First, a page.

FOR NEARLY four years case number 189693 has trudged on without much notice. The NCAA's investigation into the Ole Miss athletic department includes allegations against the football program of academic fraud, illicit booster loans and payments, and significant extra benefits. But by shielding NCAA documents from public record and consistently downplaying the severity of the charges, the university minimized notoriety about the case.
It remained that way until April 28, the day that three Mississippi players—defensive tackle Robert Nkemdiche, receiver Laquon Treadwell and left tackle Laremy Tunsil—were projected to go in the first round of the NFL draft. Ten minutes before the first pick a video of Tunsil smoking marijuana out of a gas-mask bong leaked on his Twitter account and went viral. Tunsil, the top tackle prospect and once a candidate for the No. 1 pick, lost millions as he slid to the Dolphins at No. 13. Hours later an alleged screenshot appeared on Tunsil's Instagram account showing a conversation in which he asked a Rebels associate AD for $305 to pay his family's electric and water bills. At a press conference that night, Tunsil admitted it was him in the video, and when asked if he had taken money from an Ole Miss coach, he said, "I'd have to say, yeah."
Suddenly case number 189693 was of great interest across the country—and not just for the allegations of 28 violations, 15 of which are related to women's basketball and track and field, and 13 to football. Far more important, the investigation, which will likely be concluded in 2017, is the first of a major football program that falls primarily under a new penalty structure instituted in '13.
Under the old guidelines violations were lumped into two categories, "major" or "secondary," which left room for interpretation and inconsistency. The new guidelines aim for more precision, ranging from Level I to Level IV (with I being the most severe). They also hold head coaches more accountable and try to more clearly define punishments, though there are degrees of severity within each level.
For example, an "aggravated" Level I violation could produce a four-year ban on postseason competition and a 50% scholarship reduction, while a "mitigated" Level I might get only a one-year ban and a 12.5% reduction. Ole Miss football is accused of four Level I violations under coach Hugh Freeze, and there is also a significant Level II "failure to monitor" charge—which the university is disputing.
Among coaches and administrators a theory has emerged: If Ole Miss doesn't get hit hard after fixing three ACT tests, booster malfeasance and a player's nationally televised admission of taking money, the SEC West—and many other conferences—will turn into the Wild Wild West. Even at a time when multibillion-dollar TV contracts and escalating coaching salaries have made the public more sympathetic to the idea of player compensation and the unfairness of pursuing petty infractions, the breadth of wrongdoing in Oxford cries out for a definitive response.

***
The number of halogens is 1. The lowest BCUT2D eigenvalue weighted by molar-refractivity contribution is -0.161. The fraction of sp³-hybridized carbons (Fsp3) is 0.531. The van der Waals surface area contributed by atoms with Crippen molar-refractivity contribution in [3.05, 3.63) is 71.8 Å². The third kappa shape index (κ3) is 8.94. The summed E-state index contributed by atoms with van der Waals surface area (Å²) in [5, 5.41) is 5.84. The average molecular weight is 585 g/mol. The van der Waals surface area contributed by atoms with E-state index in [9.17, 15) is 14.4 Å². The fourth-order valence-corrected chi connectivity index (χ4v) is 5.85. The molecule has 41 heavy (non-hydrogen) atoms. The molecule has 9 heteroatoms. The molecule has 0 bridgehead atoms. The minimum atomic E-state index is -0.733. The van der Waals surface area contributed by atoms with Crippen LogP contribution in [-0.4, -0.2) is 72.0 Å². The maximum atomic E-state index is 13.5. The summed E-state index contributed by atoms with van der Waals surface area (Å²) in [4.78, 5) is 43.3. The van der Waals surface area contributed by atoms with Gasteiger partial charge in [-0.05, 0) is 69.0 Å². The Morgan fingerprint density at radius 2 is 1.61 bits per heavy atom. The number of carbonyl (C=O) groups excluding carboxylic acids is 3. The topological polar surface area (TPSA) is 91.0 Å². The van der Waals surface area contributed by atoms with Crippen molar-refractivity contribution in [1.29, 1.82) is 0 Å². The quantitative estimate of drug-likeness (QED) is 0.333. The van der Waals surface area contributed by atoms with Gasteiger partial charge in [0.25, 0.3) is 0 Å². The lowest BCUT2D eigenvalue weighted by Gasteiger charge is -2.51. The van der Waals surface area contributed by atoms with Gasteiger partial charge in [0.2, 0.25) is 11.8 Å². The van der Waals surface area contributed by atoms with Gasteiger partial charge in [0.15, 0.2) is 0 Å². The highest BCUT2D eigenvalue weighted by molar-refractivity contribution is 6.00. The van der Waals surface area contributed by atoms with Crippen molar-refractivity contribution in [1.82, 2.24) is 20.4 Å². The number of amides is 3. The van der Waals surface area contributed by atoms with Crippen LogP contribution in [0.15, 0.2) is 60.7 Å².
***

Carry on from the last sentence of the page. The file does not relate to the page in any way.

"Schools continue to engage in really egregious behavior," says Jo Potuto, a former chair of the Committee on Infractions. "Is the penalty high enough that there's a calculus shift? I'm not sure we're at the point where we're hitting schools with sufficiently serious penalties."
So what will happen to Ole Miss? Freeze could be suspended, even though he hasn't been directly connected to any Level I or Level II wrongdoing. "[Does the NCAA] stick to their guns like they said a few years ago and hold the head coach accountable?" asked a veteran SEC head coach. "They need to make a damn statement, sooner or later."
Mississippi has already self-imposed penalties, taking away 11 football scholarships; limiting the recruiting responsibilities of assistant coaches Chris Kiffin and Maurice Harris; disassociating four boosters; paying a fine of $159,325; and placing itself on three years' probation.
Tyrone Thomas, a Washington, D.C., lawyer who regularly handles NCAA cases, considers those "starting points" for the penalty. Ole Miss has not fired any coaches, and the feeling around the SEC and college football is that the NCAA must go further. "Schools are probably not [going as far as] they would have under the old system," says Michael Buckner, a Sunrise, Fla., lawyer who also works NCAA cases. "Why penalize yourself when the hearing panel may not impose them?"
All three outside lawyers SI spoke to agreed that Ole Miss has been thorough in helping the NCAA's investigators, but that doesn't mean the organization will be lenient. "This is a very serious case," says Buckner. "The number of Level I violations involved [16 overall, eight in football] coupled with the number of coaches and boosters involved—those are all very serious violations that threaten the integrity of the sport."
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